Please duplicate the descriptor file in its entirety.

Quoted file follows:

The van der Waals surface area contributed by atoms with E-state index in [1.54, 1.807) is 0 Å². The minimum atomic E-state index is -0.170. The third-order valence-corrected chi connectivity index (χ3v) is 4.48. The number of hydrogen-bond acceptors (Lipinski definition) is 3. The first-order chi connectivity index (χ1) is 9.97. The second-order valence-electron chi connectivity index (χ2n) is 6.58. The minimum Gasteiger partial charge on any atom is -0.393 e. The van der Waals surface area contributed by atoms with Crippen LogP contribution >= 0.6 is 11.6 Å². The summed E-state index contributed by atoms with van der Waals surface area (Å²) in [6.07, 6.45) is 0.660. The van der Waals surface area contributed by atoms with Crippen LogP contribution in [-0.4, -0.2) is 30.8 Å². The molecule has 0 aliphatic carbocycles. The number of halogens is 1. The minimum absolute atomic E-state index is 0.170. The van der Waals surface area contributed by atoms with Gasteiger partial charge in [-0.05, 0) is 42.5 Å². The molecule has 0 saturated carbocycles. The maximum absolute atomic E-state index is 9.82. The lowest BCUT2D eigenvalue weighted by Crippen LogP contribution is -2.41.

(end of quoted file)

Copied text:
The van der Waals surface area contributed by atoms with E-state index in [1.54, 1.807) is 0 Å². The minimum atomic E-state index is -0.170. The third-order valence-corrected chi connectivity index (χ3v) is 4.48. The number of hydrogen-bond acceptors (Lipinski definition) is 3. The first-order chi connectivity index (χ1) is 9.97. The second-order valence-electron chi connectivity index (χ2n) is 6.58. The minimum Gasteiger partial charge on any atom is -0.393 e. The van der Waals surface area contributed by atoms with Crippen LogP contribution >= 0.6 is 11.6 Å². The summed E-state index contributed by atoms with van der Waals surface area (Å²) in [6.07, 6.45) is 0.660. The van der Waals surface area contributed by atoms with Crippen LogP contribution in [-0.4, -0.2) is 30.8 Å². The molecule has 0 aliphatic carbocycles. The number of halogens is 1. The minimum absolute atomic E-state index is 0.170. The van der Waals surface area contributed by atoms with Gasteiger partial charge in [-0.05, 0) is 42.5 Å². The molecule has 0 saturated carbocycles. The maximum absolute atomic E-state index is 9.82. The lowest BCUT2D eigenvalue weighted by Crippen LogP contribution is -2.41.